Unwelcome interruptions and welcome opponents

Well folks, here we are, we’ve wandered knowingly into an international break and there’s no Arsenal until Easter. Nothing. Zip. Zilch. Nada. It’s bloody hard going at times like this. Especially when it feels like it’s been so long since one of these inconveniences has come around. 

From August to December there seemed to be one of these a month, which felt like every ten days, making for an unwelcome frequency of boredom. Plus usually, the added kick in the knickers of losing one, two or a handful of your first team squad. We’d also had to contend with Alexis coming back from a NASA mission to Endor to play their select XI, so fatigue was always the worry, so all in all it made for an irritating part of the season.

Thankfully at least Alexis And Gabriel don’t  have to travel too far, what with Chile playing Brazil on their home turf in North London, but the others will be posted out here, there and everywhere, so we just have to clasp our hands together and look up to the sky muttering incantations. I think they call it ‘praying’.

In this country we have to deal with seeing players like Daniel Sturridge fall down with a ‘knock’ that will most likely miraculously see him fit for our game Saturday after next, but the news that Lallana has pulled out of the England squad could mean it’s a bit more serious for him, because unlike Sturridge Lallana needs to grasp every opportunity possible to play for his national side. There is plenty more competition for him than Sturridge, so I won’t be surprised at all to see Sturridge return and Lallana out when we play them next week. 

The other blow for the Scousers was the charging of Martin Skyrtel which, if confirmed as expected that Liverpool have accepted the charge, would be a big blow to their team and massive positive for us. He’s scored at Anfield for the last two years running against us and is undoubtedly their best defender. So losing him, as well as Gerrard and possibly Lallana, will cause Rodgers a bit of a selection headache I suspect. And not the kind of selection headache that Arsène has had with fitting his players in, either.

When you look at our form in March, actually since Christmas is you funk about it, this international break has come at the worst possible time. We are in such a rich vein of form and these breaks inevitably cause a disruption to the ryhthm that we could do without. If I’m looking on the positive side, at least our opponents over Easter will also face disruption. When you’re up against another team from the top of the division, they also have plenty of internationals heading out to their national teams, as opposed to when you’re playing teams towards the bottom of the league. Those teams will still have one or two internationals, but take Burnley for example, who will have a host of English players not in the squad. They get a week of training and probably get some time together to work as a group at how their going to overcome their next opponents. It gives them an advantage and at this stage of the season, when there are tired legs and minds, the last thing you want to see is a group of players who have had a week off and have the full intention of catching you cold.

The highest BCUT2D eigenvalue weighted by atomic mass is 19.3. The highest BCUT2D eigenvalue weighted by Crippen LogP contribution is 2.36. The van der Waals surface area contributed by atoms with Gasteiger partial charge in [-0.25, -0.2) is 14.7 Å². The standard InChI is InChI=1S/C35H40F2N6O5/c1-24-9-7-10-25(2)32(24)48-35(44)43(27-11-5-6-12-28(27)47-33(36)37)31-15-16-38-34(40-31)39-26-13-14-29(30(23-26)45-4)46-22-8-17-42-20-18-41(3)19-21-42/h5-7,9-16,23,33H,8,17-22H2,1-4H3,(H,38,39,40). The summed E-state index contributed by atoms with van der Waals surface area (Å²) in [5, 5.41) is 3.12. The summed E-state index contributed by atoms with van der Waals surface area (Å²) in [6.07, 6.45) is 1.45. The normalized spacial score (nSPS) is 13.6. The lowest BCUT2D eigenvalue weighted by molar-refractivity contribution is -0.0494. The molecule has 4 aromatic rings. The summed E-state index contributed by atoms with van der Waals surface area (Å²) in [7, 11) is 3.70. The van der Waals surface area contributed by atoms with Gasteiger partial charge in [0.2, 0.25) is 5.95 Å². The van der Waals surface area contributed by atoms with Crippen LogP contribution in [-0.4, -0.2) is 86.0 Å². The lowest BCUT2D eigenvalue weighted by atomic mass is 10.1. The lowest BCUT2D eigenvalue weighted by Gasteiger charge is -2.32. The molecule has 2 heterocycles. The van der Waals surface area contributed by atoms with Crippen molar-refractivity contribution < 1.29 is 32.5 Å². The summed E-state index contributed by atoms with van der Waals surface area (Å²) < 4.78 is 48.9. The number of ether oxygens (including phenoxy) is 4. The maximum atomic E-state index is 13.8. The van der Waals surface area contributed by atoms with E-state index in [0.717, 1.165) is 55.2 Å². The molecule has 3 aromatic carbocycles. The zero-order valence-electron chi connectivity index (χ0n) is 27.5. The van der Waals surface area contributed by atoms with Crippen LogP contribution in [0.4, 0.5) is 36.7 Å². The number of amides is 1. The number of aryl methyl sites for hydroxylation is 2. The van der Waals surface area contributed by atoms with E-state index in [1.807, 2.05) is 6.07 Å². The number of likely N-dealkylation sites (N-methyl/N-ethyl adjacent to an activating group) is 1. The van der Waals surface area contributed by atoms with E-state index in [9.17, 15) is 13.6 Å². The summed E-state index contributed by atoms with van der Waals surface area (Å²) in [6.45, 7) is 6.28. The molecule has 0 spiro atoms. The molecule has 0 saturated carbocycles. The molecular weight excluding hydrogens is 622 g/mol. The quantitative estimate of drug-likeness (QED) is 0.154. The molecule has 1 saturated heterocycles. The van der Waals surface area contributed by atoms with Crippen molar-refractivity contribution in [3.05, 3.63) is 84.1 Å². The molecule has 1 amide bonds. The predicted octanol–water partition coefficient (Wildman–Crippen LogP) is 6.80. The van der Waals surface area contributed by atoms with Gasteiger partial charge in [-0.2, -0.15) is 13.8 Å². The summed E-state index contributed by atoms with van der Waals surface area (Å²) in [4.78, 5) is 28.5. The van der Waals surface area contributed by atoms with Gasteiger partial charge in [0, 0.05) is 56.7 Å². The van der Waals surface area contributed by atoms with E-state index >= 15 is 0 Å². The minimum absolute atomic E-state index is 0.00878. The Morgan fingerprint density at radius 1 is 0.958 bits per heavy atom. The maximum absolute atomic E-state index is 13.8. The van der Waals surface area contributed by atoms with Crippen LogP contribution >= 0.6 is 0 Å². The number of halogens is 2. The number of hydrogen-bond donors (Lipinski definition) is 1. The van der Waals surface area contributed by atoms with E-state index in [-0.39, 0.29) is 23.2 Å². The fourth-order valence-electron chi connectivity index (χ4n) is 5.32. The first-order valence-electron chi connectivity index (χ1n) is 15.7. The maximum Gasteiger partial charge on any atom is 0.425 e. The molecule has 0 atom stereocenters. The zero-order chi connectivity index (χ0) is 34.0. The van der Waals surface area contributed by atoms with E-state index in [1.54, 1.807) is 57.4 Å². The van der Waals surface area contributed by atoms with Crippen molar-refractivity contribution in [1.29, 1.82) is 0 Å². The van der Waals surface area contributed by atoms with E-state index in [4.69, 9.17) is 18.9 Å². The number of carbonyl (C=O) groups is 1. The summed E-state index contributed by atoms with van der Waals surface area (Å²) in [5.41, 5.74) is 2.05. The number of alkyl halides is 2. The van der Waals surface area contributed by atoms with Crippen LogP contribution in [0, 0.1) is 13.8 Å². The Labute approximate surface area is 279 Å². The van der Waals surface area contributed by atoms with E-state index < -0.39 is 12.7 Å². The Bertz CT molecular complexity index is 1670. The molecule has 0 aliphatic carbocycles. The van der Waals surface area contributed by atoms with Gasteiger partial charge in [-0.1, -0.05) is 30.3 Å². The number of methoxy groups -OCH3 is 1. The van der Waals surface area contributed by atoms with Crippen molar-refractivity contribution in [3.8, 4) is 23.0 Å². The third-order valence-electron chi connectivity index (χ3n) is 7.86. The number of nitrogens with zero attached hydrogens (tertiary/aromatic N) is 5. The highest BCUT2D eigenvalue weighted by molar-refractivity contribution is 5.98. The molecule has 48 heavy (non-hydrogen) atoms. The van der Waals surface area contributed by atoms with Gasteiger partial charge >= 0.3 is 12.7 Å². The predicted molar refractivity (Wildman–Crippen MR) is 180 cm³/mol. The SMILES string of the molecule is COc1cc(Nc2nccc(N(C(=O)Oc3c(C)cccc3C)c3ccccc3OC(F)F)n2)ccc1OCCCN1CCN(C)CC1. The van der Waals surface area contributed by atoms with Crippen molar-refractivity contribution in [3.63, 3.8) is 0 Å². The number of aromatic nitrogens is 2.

So in a way it’s a good time to be playing another team fighting at the top. 

That’s it from me. Have a good’un and stay safe in these barron times.

Taking all advantages, but will Theo get any?

Yesterday pulled up some interesting outcomes from the two matches played that we give a monkeys about, didn’t it? Firstly you had the United win which, if we all want to be nice and mathematical about it you would probably say was the second best outcome for us behind a draw. United have a tough run in, but it would be better if one of the other teams around us would pick up points and leave the others a bit further adrift, so a Liverpool defeat leaves them six points behind us I think.

With eight games to go that’s a decent advantage for us to have. Sure, it could be halved if we lose to them in our next game over the Easter period, but conversely a win for us will put an even bigger gap between the two teams, so we have to look at that next game at home as an extremely significant one in our season and bid for Champions League football in 2015/16.

Then there’s the Gerrard and Skyrtel ‘incidents’. Gerrard will play no part in the game at The Emirates because of his red card for stamping, where as Skyrtel could also face the same punishment, assuming the FA aren’t like the British media and completely in love with some sort of supposed ‘romance’ associated with the team from the Mersey. If he does pick up a ban, it will weaken Liverpool further for the game against us and whilst some fans prefer to see us beat teams at full strength to prove our ability, I am one of those people who loves every little advantage that life can chuck in my direction. If we have to face a depleted Liverpool side through suspension – hopefully even mentally fragile after a home defeat – then that’s a-ok with me.